California City Tests Universal Basic Income Program

Since the 1970s, it's been the dream of big government liberals to give poor Americans a guaranteed basic income. The amount has varied over the years, as have the conditions. Some proponents of the idea want to give what amounts to the median family income in lieu of benefits like housing and food assistance. Others want the income to be given in addition to those government benefits.

Democratic presidential candidate Andrew Yang has actually made the guaranteed basic income his primary campaign issue. Yang calls it a "Freedom Dividend" for everyone.

In the next 12 years,  1 out of 3 American workers are at risk of losing their jobs to new technologies—and unlike with previous waves of automation, this time new jobs will not appear quickly enough in large enough numbers to make up for it. To avoid an unprecedented crisis, we’re going to have to find a new solution, unlike anything we’ve done before. It all begins with the Freedom Dividend, a universal basic income for all American adults, no strings attached – a foundation on which a stable, prosperous, and just society can be built.

It would be funded with a combination of a value-added tax and consolidation of some other welfare benefits. Yang estimates the VAT will generate about $800 billion in revenue. The key is every adult in America would receive the benefit. And, of course, employment would not be required.

One European country tried a guaranteed basic income with mixed results. For two years, Finland was giving about 2000 people around 560 euros a month. A study done after the experiment was over showed that the recipients were happier, but the program did not lead to an increase in employment.

Yang is not alone in his prediction. No one knows how artificial intelligence will impact the workplace. But it's reasonable to assume there will be some disruptions. Yang appears too eager to reject the idea that new jobs will appear at a fast enough rate. This is the great unknown, which is why the idea of a universal basic income has attracted some support -- even on the right.

Stockton, Calif., is one of the first American cities to experiment with a UBI, although it's funded and run by a private charity. The idea is that 125 people are getting $500 a month, no strings attached, to spend as they wish. Strangely, the goal isn't to give people money as much as it is to make the "happy."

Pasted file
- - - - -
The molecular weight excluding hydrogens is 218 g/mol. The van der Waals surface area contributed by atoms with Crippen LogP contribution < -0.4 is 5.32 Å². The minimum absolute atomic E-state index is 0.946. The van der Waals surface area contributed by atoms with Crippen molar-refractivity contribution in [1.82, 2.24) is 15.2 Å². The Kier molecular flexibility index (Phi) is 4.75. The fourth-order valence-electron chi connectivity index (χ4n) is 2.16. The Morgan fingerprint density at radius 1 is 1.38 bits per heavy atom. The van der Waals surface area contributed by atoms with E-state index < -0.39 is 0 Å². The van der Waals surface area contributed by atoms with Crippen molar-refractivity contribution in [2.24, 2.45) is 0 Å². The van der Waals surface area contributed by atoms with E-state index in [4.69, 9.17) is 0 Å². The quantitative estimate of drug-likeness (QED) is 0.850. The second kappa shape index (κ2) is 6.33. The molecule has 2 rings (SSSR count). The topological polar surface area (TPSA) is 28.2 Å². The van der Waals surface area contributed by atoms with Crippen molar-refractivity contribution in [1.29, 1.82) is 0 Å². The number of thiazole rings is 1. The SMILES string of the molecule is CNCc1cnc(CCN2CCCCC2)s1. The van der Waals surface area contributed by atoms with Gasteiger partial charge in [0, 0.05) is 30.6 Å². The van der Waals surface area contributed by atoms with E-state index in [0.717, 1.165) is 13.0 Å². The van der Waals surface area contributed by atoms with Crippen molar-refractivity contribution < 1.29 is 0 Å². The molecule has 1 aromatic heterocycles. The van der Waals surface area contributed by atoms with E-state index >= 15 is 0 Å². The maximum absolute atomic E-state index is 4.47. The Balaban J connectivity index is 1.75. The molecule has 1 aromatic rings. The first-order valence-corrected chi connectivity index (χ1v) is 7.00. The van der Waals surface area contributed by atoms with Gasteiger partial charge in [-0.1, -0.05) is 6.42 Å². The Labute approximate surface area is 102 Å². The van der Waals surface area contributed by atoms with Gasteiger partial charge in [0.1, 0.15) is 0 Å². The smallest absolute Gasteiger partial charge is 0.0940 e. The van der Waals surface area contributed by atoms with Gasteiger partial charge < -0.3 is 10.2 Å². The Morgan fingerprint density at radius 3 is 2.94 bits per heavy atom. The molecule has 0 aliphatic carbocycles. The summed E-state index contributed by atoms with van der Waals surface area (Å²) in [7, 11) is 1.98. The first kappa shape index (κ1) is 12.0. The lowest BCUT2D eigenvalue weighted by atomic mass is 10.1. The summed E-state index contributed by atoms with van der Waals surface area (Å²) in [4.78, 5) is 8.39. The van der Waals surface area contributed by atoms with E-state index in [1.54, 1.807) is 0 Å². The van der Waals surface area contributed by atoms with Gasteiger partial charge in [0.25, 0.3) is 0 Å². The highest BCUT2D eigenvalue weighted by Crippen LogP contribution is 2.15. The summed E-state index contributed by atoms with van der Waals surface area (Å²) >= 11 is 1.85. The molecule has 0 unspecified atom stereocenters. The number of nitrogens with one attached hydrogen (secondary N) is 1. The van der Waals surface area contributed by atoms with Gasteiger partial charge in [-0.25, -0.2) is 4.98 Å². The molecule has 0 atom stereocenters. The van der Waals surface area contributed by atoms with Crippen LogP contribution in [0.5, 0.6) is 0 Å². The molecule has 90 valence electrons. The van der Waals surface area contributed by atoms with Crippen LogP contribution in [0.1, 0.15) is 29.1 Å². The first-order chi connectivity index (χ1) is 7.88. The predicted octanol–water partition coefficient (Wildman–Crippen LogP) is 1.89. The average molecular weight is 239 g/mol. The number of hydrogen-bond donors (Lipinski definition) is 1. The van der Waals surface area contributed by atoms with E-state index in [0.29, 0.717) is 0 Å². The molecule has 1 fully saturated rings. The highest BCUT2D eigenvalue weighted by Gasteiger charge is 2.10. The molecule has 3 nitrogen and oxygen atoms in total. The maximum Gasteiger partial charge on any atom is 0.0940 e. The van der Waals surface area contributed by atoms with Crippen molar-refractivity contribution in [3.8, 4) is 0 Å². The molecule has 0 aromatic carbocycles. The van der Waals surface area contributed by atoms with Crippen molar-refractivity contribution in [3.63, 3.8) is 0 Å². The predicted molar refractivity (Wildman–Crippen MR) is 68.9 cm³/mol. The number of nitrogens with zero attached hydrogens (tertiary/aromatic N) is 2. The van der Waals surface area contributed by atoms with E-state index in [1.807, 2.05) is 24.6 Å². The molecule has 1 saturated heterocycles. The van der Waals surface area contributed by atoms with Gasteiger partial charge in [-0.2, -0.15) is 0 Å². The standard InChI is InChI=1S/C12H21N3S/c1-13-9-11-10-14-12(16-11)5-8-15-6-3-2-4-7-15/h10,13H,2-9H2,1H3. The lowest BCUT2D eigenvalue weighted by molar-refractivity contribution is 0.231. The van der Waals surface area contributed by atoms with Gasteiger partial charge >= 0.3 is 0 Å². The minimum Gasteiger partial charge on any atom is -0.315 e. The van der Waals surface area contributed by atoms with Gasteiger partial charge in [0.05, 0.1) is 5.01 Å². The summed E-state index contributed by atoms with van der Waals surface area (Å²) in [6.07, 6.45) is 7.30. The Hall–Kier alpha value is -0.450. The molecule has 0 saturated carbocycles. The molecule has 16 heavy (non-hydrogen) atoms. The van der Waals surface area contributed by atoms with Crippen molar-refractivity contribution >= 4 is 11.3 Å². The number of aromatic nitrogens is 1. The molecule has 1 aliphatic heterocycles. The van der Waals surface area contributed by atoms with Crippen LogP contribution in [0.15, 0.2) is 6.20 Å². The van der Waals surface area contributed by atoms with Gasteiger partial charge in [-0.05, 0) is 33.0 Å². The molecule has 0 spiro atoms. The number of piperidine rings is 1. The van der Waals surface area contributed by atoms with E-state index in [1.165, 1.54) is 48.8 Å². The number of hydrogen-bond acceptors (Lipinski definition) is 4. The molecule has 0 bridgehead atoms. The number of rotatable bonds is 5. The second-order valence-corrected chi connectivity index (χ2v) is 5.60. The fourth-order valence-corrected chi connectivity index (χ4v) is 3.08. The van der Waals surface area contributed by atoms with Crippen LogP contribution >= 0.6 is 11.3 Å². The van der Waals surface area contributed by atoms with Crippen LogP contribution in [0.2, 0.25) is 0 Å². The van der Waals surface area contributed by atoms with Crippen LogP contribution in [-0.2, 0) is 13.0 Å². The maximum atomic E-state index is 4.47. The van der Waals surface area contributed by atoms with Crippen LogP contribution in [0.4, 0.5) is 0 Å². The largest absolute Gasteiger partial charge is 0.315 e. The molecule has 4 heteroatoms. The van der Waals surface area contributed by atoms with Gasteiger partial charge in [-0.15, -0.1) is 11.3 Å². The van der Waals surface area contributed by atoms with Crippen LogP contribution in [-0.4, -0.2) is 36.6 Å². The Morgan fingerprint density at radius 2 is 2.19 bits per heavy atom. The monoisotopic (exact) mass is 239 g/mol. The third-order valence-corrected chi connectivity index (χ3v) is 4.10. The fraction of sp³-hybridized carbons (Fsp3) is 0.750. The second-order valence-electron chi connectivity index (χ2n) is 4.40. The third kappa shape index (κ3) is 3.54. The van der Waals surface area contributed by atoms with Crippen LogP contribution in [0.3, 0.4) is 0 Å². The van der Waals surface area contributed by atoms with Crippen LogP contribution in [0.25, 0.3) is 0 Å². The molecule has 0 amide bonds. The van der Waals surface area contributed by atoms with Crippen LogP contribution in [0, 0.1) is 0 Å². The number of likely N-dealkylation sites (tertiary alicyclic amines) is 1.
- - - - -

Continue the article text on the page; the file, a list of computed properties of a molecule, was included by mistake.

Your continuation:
Newser:

  • Stockton residents, who have elected Republican mayors for 16 out of the last 22 years, were skeptical, worried about encouraging people not to work. Tubbs said he calmed their fears by noting the money came from private donations, not taxpayer dollars.
  • A team of researchers is monitoring the participants. Their chief interest is not finances but happiness. They are using what they call a "mattering scale" to measure how much people feel like they matter to society.
  • The money has made Jovan Bravo happier. The 31-year-old Stockton native and construction worker is married and has three children, ages 13, 8, and 4. He says he didn't see enough of his children when he worked six days a week to pay the bills. That changed when he started getting $500 a month. Now he only works one Saturday a month. He uses the other Saturdays to take his kids to the amusement park and ride bikes with them in the park. "It's made a huge difference," he says. "Just being able to spend more time with the wife and kids, it brings us closer together.

I don't think there's any doubt that there is a severe moral hazard in giving out free money. Andrew Yang's idea at least has the virtue that everyone in America would benefit. Other proposals would single out "the poor" for this extra income.

Unless human nature changes in the near future, people will no doubt be "happier" getting something for nothing, but where would the benefit to society be? Making work optional doesn't make any sense when the money used to buy this "happiness" comes from those who work for a living.

We shouldn't close our minds entirely to the UBI. Some form of it may be a way to empower people on public assistance and save some taxpayer money. But Andrew Yang's idea and the Stockton experiment are not the way to address the problem of poverty today or unemployment tomorrow.